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John Cale & Chris Spedding: Stockholm 1975

February 5, 2019

I have just written a letter to Record Collector defending bootlegs as providing music that could and should have been officially released. This recording is a prime example.

The all-encompassing Fear Is A Man’s Best Friend website has full details of the recording here. It was made for Swedish Radio from a live concert at Jarlateatern, Stockholm on November 3 and broadcast two days later when some enterprising soul recorded the gig on a cassette, which subsequently formed the basis for the Massive Attack bootleg. As of today you can download the gig from Mega using this link

I first came across these tracks when five were released on the vinyl bootleg Down At the End Of Lonely Street…Hard Rock Cafe (details here ) together with a grab bag of other Cale live tracks. So it is great to have the whole gig in one place, albeit without the encore Baby What You Want Me To Do (does anyone have this ?).

The brilliant touring band that Cale put together in 1975 to promote his Helen Of Troy LP is woefully under documented. There are a couple of tracks from the June 1975 Crystal Palace Garden Party on YouTube. There was also a first rate session for John Peel, accessible from the always reliable Aquarium Drunkard blog

Stockholm is the only live gig I have found in listenable quality. The Pat Donaldson / Timmi Donald rhythm section were by now used to following Cale’s live detours. Record producer Chris Thomas had been seduced away from his safe studio environment for the first and last time to play keyboards. “Touring with Cale was great fun and I enjoyed it a lot. When we started off that tour, it was insane, because we didn’t know the songs, we didn’t know the keys, we didn’t know what the hell we were doing, so there were a lot of theatrics in the hope audience wouldn’t spot what was going on”.

And on lead and slide guitar – the Very Great Chris Spedding. “The Cale band of 1975 was perhaps the most exciting live band I’ve ever played with. John was very challenging and inspiring to play with. I learned a great deal from him. He works very hit and miss, though. You don’t get a chance to craft a finished thing. It’s a bit like painting a picture by throwing paint against the wall and seeing what sticks – his way of working. It was interesting. Very effective on stage, but quite frustrating in the studio.”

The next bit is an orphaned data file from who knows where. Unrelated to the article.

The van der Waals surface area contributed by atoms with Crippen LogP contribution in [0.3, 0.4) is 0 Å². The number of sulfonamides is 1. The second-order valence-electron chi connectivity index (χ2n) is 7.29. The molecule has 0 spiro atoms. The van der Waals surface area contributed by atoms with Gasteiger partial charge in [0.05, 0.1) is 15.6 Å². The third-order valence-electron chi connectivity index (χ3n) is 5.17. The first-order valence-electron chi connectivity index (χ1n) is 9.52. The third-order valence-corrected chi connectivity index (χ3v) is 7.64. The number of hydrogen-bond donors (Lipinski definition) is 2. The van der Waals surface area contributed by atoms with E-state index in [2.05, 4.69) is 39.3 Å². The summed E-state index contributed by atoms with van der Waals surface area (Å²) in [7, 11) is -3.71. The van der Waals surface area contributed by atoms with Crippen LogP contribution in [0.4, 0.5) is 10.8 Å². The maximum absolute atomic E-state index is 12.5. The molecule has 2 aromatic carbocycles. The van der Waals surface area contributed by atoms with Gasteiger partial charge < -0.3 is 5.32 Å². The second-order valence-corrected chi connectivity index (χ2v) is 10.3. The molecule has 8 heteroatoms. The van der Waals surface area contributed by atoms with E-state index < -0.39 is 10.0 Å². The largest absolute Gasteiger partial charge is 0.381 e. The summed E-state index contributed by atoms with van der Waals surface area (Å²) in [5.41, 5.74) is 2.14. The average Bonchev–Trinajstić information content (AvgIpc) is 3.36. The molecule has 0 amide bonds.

It is the interplay between Spedding and Cale that makes this such a great listen. On the quieter tracks such as Child’s Christmas In Wales Spedding has to invent a guitar part to complement Cale’s vocal and piano, which he does with characteristic restraint. Then Pablo Picasso shows Spedding’s more raucous side. Throughout Cale allows Spedding plenty of space to embellish and solo and at no point does Spedding abuse this freedom with overlong or overplayed parts.

Cale admits in his autobiography that one of his major career mistakes was to disband this band when he moved to New York at the end of the tour. Spedding would follow, and the two would continue to play together on an occasional basis, both live and in the studio. Highly recommended is their sprint through Jim Carroll’s People Who Died from the soundtrack of the film Antartida (hear it here ). But playing together every night brought out the best in both Cale and Spedding and they would never be as good again, together or apart. We are fortunate to have this record of their collaboration at its peak.

And let us not forget what this band achieved in the studio. All three of Cale’s studio LPs recorded for Island have been combined with the surviving outtakes to give The Island Years, a definitive 2CD compilation. Buy it now, if only to see where Nick Cave got it all from.

 

 

 

 

From → Gigs, Music

4 Comments
  1. Mike Baess permalink

    I sadly missed those 70s Cale gigs and didn’t get to see him, outside of the 1993 VU reunion at Wembley – until very recently when he played Paris 1919 at the Royal Festival Hall. I first saw Spedding at the gig he had before the Cale band – playing in Roy Harper’s Trigger.

    I think Spedding’s role in the development of punk is majorly understated. He was a massive influence on Sid Vicious as well as guitarists like Brian James and Steve Jones. My best friend Pete lived with Sid at the New End squat in Hampstead and I remember him playing the single non-stop and then going out to get a haircut just like him – basically the beginning of the Sid look.

    Mike

    ________________________________

  2. Hi Mike. Of course you are right about Spedding’s importance to Punk: producing the first Sex Pistols demos, playing with the Vibrators at the 100 Club Punk Festival and generally being surly in black leather and playing a mean Flying V. Cale too was very proto-punk, his themes of aggression and paranoia setting the scene nicely, along with Ian Hunter and (maybe) Alex Harvey.

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